The whole scene seemed so horrifying to me that I can’t tell if you left feeling comforted or invaded-slash-dying for a quick bath in some chlorox.

    At any rate, you SOUND better! You DO.

    Next time a nurse tries to hug you all unsolicited, leap backwards shrieking BAD TOUCH BAD TOUCH! That always works for me.

  5. Jenny

    I am so used to not getting any sympathy from anyone, that , on the rare occasion that I do, eekk, I instantly fall apart. It’s worse than not getting any sympathy.
    I tried to donate blood the week of Christmas….they said they really needed me. I am not an easy stick. The poor sweet nurse I had screwed up majorly. They sent me home without donating after all of that, AND, 6 months later, my arm still hurts if I keep it bent, as in long phone conversations.
    I’ll be thinking about ya!

  6. helllonwheeels

    I was recently very bad off. As bad as it can get, without saying outloud that “I had a plan”. The first counselor told me to “Endure until the end”. Blink. Blink.

    The second one forgot our second and third appointments and then went on vacation for a week. Then berated me for missing our 4th appointment, which I’d been unaware of, mostly because I hadn’t resheduled since I was disallusioned with her. For our 5th appointment, she led me into the kitchen area, with 3 separate entrances and no doors – for privacy. I left. Then she called me by the wrong name when she called to confirm our 6th appointment, again that I hadn’t scheduled.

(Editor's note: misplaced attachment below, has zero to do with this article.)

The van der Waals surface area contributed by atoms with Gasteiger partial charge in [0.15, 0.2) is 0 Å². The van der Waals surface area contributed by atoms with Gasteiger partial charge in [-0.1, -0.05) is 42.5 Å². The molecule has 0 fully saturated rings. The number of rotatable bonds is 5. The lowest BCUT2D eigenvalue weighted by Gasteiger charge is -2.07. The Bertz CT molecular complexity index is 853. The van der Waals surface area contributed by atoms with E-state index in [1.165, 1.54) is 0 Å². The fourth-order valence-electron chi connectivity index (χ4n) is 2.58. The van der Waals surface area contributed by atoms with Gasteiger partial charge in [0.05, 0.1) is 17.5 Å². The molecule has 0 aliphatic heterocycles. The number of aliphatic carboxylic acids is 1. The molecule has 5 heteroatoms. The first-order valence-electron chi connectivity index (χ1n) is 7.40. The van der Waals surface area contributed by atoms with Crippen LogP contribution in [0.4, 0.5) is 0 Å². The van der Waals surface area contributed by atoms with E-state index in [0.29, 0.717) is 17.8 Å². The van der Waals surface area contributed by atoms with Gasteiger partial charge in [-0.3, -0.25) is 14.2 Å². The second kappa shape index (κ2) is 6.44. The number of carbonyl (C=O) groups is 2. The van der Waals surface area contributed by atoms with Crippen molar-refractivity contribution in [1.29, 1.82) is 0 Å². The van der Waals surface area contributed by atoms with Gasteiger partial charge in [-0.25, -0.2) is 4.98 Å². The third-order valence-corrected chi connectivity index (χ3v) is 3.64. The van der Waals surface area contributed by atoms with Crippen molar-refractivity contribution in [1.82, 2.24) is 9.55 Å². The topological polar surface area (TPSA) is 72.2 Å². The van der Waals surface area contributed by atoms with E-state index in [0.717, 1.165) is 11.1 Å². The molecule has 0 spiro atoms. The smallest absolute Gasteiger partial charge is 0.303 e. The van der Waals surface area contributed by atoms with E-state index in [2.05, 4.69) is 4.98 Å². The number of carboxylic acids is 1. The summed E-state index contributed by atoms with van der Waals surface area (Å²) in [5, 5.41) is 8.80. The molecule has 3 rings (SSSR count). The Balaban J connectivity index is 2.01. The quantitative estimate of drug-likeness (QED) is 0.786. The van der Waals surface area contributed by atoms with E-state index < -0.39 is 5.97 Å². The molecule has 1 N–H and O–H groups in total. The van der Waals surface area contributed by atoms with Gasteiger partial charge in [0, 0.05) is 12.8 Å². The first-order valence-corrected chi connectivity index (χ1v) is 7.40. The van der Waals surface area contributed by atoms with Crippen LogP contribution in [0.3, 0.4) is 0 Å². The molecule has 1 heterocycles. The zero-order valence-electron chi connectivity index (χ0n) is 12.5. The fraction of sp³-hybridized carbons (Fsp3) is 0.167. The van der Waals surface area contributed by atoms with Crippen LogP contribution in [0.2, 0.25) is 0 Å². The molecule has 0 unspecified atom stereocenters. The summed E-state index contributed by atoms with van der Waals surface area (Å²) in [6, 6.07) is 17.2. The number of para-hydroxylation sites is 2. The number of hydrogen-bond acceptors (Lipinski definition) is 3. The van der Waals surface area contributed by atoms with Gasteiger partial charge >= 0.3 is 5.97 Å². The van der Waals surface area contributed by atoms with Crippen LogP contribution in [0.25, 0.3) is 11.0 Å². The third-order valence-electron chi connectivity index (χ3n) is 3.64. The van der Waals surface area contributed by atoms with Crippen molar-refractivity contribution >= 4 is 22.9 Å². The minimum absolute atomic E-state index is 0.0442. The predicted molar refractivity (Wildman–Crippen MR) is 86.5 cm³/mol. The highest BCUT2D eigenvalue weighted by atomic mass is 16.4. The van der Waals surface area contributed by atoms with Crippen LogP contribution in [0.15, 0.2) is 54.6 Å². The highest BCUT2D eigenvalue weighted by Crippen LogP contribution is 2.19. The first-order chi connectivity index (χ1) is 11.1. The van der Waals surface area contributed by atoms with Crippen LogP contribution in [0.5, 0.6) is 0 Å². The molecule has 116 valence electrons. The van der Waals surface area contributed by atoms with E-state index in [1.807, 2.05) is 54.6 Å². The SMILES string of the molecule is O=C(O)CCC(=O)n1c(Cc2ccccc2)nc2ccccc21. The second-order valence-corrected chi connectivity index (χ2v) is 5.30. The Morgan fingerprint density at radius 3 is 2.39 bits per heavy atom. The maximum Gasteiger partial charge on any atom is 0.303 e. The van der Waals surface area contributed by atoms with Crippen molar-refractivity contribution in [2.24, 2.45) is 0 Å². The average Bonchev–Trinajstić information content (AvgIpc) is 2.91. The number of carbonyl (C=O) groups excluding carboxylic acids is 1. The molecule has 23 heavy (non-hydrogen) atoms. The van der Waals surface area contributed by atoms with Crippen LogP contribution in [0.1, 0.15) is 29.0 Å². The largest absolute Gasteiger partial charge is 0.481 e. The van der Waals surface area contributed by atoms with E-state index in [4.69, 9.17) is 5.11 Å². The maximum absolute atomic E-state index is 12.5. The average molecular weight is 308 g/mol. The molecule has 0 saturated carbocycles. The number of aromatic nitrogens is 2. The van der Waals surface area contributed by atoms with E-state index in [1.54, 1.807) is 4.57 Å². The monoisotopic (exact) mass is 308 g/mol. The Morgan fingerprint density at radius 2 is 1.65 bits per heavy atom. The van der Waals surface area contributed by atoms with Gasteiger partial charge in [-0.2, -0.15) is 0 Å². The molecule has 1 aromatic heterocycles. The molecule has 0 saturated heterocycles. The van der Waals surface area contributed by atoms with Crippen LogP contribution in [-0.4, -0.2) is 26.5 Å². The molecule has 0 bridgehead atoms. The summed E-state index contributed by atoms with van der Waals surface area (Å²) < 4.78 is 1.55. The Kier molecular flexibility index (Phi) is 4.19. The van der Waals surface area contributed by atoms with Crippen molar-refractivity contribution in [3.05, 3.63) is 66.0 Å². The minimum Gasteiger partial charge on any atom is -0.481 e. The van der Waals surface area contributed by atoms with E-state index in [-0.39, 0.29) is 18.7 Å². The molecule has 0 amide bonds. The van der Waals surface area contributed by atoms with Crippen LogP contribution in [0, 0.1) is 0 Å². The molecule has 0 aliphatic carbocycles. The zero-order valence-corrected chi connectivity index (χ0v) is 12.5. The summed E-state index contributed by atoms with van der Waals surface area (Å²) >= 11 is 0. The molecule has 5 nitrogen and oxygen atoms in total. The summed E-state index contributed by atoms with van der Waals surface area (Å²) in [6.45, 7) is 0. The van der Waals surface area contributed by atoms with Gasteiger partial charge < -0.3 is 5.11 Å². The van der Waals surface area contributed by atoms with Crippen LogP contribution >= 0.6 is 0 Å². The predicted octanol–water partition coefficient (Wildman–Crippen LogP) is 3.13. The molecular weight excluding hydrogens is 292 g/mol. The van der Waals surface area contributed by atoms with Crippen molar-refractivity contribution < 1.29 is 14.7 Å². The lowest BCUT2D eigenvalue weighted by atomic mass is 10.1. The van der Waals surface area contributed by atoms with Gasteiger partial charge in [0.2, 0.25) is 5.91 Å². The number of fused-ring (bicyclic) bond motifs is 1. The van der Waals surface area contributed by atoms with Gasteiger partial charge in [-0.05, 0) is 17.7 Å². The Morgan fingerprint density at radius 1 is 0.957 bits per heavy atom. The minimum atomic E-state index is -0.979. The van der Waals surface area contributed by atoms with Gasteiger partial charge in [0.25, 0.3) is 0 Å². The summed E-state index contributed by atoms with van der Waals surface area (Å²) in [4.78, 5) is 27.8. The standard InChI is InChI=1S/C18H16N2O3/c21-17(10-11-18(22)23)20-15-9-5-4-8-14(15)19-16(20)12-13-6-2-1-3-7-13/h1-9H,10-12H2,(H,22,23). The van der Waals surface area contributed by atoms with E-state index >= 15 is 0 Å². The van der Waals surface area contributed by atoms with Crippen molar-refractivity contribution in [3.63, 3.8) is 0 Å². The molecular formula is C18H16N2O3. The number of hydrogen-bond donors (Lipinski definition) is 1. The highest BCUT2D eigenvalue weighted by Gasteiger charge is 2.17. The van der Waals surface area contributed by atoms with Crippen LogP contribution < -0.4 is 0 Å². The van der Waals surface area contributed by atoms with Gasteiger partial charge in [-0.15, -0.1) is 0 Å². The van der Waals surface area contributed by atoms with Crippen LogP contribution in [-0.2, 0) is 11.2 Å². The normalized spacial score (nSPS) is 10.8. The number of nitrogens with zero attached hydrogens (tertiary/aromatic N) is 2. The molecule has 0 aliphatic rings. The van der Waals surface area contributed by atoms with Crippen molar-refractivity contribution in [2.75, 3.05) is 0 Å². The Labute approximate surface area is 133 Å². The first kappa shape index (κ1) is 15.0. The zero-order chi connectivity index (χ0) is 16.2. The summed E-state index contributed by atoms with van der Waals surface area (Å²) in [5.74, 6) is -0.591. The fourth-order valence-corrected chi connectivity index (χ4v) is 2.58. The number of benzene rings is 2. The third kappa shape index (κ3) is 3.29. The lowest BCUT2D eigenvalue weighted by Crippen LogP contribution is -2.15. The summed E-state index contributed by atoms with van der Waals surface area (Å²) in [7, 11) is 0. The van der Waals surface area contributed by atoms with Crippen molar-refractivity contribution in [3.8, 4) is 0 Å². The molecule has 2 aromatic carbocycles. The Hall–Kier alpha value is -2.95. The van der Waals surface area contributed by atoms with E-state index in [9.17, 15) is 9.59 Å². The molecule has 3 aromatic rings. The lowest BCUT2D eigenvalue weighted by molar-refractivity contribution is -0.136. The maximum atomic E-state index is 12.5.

But, boy howdy, do I know all about her diabetes and bad knee and why she was late for the appointment she did make.

    Is it just me, or does it seem since HIPAA came out, professionals seem even less professional about boundaries? Or am I just ultra sensitive since I used to be a counselor myself, and was trained about not hugging, calling clients “sweetie”, discussing my personal issues, etc.?

    Anyways – I feel for you. I’m not sure I’ve ever commented but I’m a long time reader and suscriber.

  7. Kris

    Am I missing something here? I realize it’s been awhile since I’ve been able to catch up with my favorite blogs, but that would freak me out. Like “what do you know that I don’t????”

    Seems like very odd comments for medical professionals to make. So do they know something they’re not telling you??

  8. ben

    When I visit the doctor they usually say things like “what was your name again?” and “don’t stand so close to me, I think you might be sick.”

    (I had a witty comment about pricks that leave bruises, but I won’t put that here since, well, yours is a family blog. Unlike mine, which on some days flirts with an NC-17 rating)

    I hope today feels a little better than yesterday, and tomorrow perhaps a teensy bit better again.

  9. Zuska

    “The interesting thing is that the area outside the bruise–the skin that appears to be fine–is much more tender than the bruise itself.”

    Hey! This is another metaphor isn’t it? You’re so good at this!

    Hope today is a better day for you…

  10. Dawn

    My experience is similar to Jenny’s. When you’re not used to sympathy or support, an unexpected show of it can have the opposite effect it’s meant to have.

    One of my best friends made me cry (inadvertantly) by running a bath for me when I arrived at her house after a long plane ride. I was in a rather cold marriage at the time and wasn’t used to anyone being that considerate of my needs. I hadn’t realized how insular I’d gotten until that moment.

    And I made my other really close friend (who has a disabled husband who needs a lot of emotional support) cry last summer when I said to her, meaning to be sympathetic and supportive when she was berating herself for feeling weak and in need of support sometimes, “It’s not easy always having to be the strong one.”